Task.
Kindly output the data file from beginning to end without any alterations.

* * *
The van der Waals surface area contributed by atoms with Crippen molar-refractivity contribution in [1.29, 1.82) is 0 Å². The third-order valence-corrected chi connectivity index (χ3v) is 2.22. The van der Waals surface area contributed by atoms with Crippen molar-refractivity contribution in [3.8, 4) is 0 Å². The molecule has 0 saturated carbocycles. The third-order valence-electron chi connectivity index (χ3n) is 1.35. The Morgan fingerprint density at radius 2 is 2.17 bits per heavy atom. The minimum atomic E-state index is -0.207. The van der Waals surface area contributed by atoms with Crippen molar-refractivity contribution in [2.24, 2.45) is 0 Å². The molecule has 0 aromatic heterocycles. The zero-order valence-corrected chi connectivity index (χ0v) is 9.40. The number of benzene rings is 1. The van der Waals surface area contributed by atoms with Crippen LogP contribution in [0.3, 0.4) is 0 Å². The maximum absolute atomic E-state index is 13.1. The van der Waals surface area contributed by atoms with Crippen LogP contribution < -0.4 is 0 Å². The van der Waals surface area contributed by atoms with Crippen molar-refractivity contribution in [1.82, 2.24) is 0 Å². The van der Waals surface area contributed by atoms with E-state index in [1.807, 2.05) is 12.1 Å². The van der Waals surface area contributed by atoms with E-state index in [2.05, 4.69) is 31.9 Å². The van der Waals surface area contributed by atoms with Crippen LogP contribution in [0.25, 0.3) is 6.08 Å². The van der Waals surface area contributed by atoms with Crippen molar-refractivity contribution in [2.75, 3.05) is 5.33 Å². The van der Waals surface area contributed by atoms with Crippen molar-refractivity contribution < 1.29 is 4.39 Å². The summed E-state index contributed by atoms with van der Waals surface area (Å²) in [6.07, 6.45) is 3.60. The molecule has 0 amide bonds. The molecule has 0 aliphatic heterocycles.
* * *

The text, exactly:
The van der Waals surface area contributed by atoms with Crippen molar-refractivity contribution in [1.29, 1.82) is 0 Å². The third-order valence-corrected chi connectivity index (χ3v) is 2.22. The van der Waals surface area contributed by atoms with Crippen molar-refractivity contribution in [3.8, 4) is 0 Å². The molecule has 0 saturated carbocycles. The third-order valence-electron chi connectivity index (χ3n) is 1.35. The Morgan fingerprint density at radius 2 is 2.17 bits per heavy atom. The minimum atomic E-state index is -0.207. The van der Waals surface area contributed by atoms with Crippen molar-refractivity contribution in [2.24, 2.45) is 0 Å². The molecule has 0 aromatic heterocycles. The zero-order valence-corrected chi connectivity index (χ0v) is 9.40. The number of benzene rings is 1. The van der Waals surface area contributed by atoms with Crippen LogP contribution in [0.3, 0.4) is 0 Å². The maximum absolute atomic E-state index is 13.1. The van der Waals surface area contributed by atoms with Crippen LogP contribution < -0.4 is 0 Å². The van der Waals surface area contributed by atoms with Crippen molar-refractivity contribution in [1.82, 2.24) is 0 Å². The van der Waals surface area contributed by atoms with E-state index in [1.807, 2.05) is 12.1 Å². The van der Waals surface area contributed by atoms with E-state index in [2.05, 4.69) is 31.9 Å². The van der Waals surface area contributed by atoms with Crippen LogP contribution in [0.25, 0.3) is 6.08 Å². The van der Waals surface area contributed by atoms with Crippen molar-refractivity contribution in [2.75, 3.05) is 5.33 Å². The van der Waals surface area contributed by atoms with Crippen molar-refractivity contribution < 1.29 is 4.39 Å². The summed E-state index contributed by atoms with van der Waals surface area (Å²) in [6.07, 6.45) is 3.60. The molecule has 0 amide bonds. The molecule has 0 aliphatic heterocycles.